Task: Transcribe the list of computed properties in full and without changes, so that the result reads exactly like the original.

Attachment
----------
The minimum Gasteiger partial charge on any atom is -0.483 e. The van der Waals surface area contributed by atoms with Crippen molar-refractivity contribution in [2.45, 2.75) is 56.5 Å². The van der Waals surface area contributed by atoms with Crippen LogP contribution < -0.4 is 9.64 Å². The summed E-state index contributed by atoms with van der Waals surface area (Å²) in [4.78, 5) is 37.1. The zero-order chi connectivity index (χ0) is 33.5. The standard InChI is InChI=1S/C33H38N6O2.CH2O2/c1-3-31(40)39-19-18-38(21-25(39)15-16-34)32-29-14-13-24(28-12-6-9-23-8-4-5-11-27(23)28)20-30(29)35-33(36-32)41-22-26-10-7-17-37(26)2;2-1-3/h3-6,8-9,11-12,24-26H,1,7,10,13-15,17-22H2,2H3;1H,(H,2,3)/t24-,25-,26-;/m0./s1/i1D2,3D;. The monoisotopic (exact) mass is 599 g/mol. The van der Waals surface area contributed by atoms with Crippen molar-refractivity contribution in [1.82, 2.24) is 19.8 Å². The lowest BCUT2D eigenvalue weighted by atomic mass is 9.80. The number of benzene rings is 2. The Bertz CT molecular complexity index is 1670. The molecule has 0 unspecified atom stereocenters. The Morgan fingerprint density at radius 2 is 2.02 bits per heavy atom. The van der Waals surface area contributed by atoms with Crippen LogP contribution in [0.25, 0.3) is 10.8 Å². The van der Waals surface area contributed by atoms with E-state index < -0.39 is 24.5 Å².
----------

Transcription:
The minimum Gasteiger partial charge on any atom is -0.483 e. The van der Waals surface area contributed by atoms with Crippen molar-refractivity contribution in [2.45, 2.75) is 56.5 Å². The van der Waals surface area contributed by atoms with Crippen LogP contribution < -0.4 is 9.64 Å². The summed E-state index contributed by atoms with van der Waals surface area (Å²) in [4.78, 5) is 37.1. The zero-order chi connectivity index (χ0) is 33.5. The standard InChI is InChI=1S/C33H38N6O2.CH2O2/c1-3-31(40)39-19-18-38(21-25(39)15-16-34)32-29-14-13-24(28-12-6-9-23-8-4-5-11-27(23)28)20-30(29)35-33(36-32)41-22-26-10-7-17-37(26)2;2-1-3/h3-6,8-9,11-12,24-26H,1,7,10,13-15,17-22H2,2H3;1H,(H,2,3)/t24-,25-,26-;/m0./s1/i1D2,3D;. The monoisotopic (exact) mass is 599 g/mol. The van der Waals surface area contributed by atoms with Crippen molar-refractivity contribution in [1.82, 2.24) is 19.8 Å². The lowest BCUT2D eigenvalue weighted by atomic mass is 9.80. The number of benzene rings is 2. The Bertz CT molecular complexity index is 1670. The molecule has 0 unspecified atom stereocenters. The Morgan fingerprint density at radius 2 is 2.02 bits per heavy atom. The van der Waals surface area contributed by atoms with Crippen LogP contribution in [0.25, 0.3) is 10.8 Å². The van der Waals surface area contributed by atoms with E-state index < -0.39 is 24.5 Å².